Great-horned Owls are powerful, fierce, spectacular creatures who will take whatever is available for food - this includes mice, of course, birds (even other owls), snakes, turtles, rabbits, squirrels, weasels, skunks and domestic cats. They are referred to as the Winged Tiger or Winged Wolverine of our forests and open farmland. Great-horned Owls are the first birds to nest in Ohio and may be on eggs as early as late January. Since owls do not make their own nests, they usually use an old hawk or crow nest or a cavity of a large tree. They are great defenders of their nest, willing to attack humans who venture to close. These owls are usually not challenged even by Eagles.

There is a woods directly connected to this rehab center and our Great-horned Owl converses nightly with a pair in the woods. It breaks my heart a little to not be able to let her go. She is non-flighted, due to a collision with a pick-up truck. This owl makes sure I don't forget to keep a healthy respect for all wild animals!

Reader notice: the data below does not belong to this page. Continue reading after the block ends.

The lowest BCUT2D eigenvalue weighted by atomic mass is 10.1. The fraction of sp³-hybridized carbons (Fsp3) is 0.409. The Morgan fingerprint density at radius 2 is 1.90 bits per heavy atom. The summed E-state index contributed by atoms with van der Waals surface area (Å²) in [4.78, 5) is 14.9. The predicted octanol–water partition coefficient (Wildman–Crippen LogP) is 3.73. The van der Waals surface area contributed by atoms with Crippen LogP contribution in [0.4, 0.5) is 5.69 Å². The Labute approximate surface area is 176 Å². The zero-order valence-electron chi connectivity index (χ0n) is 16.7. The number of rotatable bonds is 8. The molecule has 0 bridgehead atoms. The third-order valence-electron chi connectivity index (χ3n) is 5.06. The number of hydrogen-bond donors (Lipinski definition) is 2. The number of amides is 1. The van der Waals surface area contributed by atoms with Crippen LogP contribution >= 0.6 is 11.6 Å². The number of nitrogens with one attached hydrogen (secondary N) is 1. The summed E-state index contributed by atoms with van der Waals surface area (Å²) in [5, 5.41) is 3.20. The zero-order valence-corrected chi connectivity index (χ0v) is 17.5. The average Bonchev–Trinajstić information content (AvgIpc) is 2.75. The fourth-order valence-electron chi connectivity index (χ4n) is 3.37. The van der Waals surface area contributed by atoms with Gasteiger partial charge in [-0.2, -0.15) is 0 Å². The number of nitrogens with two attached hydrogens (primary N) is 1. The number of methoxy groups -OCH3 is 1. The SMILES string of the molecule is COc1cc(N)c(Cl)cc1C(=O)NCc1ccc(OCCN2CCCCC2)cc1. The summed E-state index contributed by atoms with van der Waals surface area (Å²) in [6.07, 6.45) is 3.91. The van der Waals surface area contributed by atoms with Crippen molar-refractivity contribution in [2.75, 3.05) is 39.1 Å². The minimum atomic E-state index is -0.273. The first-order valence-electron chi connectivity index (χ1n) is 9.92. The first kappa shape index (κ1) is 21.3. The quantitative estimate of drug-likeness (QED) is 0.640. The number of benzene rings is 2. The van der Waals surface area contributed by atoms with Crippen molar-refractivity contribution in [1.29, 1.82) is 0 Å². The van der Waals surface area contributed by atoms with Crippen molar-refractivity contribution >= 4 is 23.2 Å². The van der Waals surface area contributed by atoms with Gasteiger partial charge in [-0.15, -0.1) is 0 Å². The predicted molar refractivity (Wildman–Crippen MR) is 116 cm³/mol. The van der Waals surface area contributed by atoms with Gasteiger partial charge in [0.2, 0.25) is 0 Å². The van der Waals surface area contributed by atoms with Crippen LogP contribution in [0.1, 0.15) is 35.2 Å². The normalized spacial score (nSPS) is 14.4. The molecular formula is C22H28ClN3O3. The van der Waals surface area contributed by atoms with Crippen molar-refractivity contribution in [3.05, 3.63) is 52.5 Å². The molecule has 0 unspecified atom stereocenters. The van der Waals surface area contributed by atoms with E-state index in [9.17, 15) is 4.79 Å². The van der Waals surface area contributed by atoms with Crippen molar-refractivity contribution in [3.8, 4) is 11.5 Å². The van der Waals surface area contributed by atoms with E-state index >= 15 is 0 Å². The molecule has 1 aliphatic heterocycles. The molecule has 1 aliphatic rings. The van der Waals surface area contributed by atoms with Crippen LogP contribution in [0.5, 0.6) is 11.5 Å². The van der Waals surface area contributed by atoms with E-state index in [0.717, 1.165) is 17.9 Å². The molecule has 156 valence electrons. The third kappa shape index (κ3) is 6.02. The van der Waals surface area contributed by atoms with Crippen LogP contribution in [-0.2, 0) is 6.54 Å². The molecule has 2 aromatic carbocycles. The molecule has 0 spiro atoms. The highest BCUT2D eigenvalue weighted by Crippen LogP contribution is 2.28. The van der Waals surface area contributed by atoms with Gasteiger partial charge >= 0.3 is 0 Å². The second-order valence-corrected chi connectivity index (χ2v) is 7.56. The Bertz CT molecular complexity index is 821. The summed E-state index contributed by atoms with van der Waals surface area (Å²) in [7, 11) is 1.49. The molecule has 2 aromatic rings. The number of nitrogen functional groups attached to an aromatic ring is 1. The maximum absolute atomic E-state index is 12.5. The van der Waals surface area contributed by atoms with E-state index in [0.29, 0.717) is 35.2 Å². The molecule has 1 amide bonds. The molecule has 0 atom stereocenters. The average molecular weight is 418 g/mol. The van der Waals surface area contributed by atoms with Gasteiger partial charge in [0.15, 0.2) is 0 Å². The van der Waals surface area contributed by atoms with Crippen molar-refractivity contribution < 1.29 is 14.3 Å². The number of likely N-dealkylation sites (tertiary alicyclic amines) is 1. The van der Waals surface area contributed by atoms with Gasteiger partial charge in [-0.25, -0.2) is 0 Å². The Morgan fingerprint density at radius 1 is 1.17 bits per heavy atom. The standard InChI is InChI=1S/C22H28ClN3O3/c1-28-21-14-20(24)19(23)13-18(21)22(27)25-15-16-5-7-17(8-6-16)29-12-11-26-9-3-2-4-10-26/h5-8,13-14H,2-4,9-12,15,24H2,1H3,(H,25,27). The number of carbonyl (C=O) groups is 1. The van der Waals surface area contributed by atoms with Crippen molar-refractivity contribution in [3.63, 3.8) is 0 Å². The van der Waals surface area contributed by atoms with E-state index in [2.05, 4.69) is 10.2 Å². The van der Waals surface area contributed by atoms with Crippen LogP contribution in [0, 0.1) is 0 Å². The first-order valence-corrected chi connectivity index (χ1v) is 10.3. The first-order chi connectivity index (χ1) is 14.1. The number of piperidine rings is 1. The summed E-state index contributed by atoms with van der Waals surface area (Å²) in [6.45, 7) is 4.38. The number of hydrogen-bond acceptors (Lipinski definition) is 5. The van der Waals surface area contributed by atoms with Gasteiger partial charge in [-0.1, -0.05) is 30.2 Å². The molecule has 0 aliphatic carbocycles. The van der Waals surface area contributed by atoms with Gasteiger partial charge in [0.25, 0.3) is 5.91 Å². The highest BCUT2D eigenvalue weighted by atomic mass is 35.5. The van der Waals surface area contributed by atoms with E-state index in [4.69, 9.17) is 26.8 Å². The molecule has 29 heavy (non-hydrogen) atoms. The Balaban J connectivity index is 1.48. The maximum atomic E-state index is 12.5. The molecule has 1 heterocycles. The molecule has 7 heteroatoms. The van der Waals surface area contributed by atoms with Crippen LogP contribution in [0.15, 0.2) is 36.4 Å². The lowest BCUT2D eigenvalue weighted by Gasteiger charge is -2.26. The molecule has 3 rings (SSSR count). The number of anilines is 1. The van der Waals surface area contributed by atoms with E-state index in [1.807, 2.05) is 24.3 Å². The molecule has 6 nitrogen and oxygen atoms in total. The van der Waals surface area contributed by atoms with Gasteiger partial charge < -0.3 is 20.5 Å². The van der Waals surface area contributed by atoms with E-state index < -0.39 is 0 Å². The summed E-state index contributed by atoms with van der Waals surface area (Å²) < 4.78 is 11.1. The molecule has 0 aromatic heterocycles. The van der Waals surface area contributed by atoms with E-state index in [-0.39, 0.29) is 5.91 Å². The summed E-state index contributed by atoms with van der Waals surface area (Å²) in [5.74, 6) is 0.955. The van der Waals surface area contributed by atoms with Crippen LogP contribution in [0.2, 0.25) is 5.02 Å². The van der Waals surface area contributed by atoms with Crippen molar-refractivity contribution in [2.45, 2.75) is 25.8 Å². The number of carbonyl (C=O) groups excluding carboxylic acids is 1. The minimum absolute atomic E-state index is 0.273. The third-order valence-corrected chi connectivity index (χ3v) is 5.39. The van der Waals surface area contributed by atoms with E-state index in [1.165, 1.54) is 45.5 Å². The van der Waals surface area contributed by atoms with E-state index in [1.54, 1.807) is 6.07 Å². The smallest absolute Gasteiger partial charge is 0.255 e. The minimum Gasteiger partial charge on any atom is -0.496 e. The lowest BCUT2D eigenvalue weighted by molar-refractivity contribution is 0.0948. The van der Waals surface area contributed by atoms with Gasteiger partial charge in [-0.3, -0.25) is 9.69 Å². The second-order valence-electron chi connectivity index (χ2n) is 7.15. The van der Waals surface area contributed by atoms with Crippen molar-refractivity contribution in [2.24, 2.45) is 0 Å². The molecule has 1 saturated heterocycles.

Our two little Eastern Screech Owls really make a hit with their great, big attitude! They are all of 10" high, but have quite an inflated ego. They are known as the "feathered wildcat" and live up to their nickname! Screech Owls occur in 3 color phases - gray, red and brown. Many of us have walked right past a screech owl during the day, as we passed beneath a tree on a nature walk, or even in a tree in a city park or along a sidewalk in town. They are masters of camouflage - able to blend in with the bark of a tree, erecting their ear tufts to break up their outline, elongating themselves, pulling their feathers tight to their body, and leaning - looking every bit like a broken stub of a branch on a tree!